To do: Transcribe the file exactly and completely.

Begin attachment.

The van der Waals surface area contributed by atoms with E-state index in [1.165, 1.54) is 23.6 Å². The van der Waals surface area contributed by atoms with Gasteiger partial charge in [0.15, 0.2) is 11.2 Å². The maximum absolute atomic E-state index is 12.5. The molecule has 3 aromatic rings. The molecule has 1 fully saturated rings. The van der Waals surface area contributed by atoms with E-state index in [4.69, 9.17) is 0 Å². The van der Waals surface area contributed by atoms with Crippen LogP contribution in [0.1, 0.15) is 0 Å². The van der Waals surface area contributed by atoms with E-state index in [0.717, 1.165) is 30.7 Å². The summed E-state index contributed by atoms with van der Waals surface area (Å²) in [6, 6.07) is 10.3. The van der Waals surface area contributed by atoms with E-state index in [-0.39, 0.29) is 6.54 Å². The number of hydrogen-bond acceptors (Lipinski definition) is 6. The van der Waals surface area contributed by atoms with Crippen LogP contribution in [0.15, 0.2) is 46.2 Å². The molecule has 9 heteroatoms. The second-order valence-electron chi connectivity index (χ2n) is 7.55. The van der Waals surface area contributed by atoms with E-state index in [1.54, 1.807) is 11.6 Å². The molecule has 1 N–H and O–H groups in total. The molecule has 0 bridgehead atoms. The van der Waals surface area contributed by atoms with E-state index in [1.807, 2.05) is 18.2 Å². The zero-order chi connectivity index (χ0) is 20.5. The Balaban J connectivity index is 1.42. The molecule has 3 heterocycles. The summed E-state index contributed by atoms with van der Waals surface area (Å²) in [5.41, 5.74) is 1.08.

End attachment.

The van der Waals surface area contributed by atoms with E-state index in [1.165, 1.54) is 23.6 Å². The van der Waals surface area contributed by atoms with Gasteiger partial charge in [0.15, 0.2) is 11.2 Å². The maximum absolute atomic E-state index is 12.5. The molecule has 3 aromatic rings. The molecule has 1 fully saturated rings. The van der Waals surface area contributed by atoms with E-state index in [4.69, 9.17) is 0 Å². The van der Waals surface area contributed by atoms with Crippen LogP contribution in [0.1, 0.15) is 0 Å². The van der Waals surface area contributed by atoms with E-state index in [0.717, 1.165) is 30.7 Å². The summed E-state index contributed by atoms with van der Waals surface area (Å²) in [6, 6.07) is 10.3. The van der Waals surface area contributed by atoms with E-state index in [-0.39, 0.29) is 6.54 Å². The number of hydrogen-bond acceptors (Lipinski definition) is 6. The van der Waals surface area contributed by atoms with Crippen LogP contribution in [0.15, 0.2) is 46.2 Å². The molecule has 9 heteroatoms. The second-order valence-electron chi connectivity index (χ2n) is 7.55. The van der Waals surface area contributed by atoms with E-state index in [1.54, 1.807) is 11.6 Å². The molecule has 1 N–H and O–H groups in total. The molecule has 0 bridgehead atoms. The van der Waals surface area contributed by atoms with E-state index in [1.807, 2.05) is 18.2 Å². The zero-order chi connectivity index (χ0) is 20.5. The Balaban J connectivity index is 1.42. The molecule has 3 heterocycles. The summed E-state index contributed by atoms with van der Waals surface area (Å²) in [5.41, 5.74) is 1.08.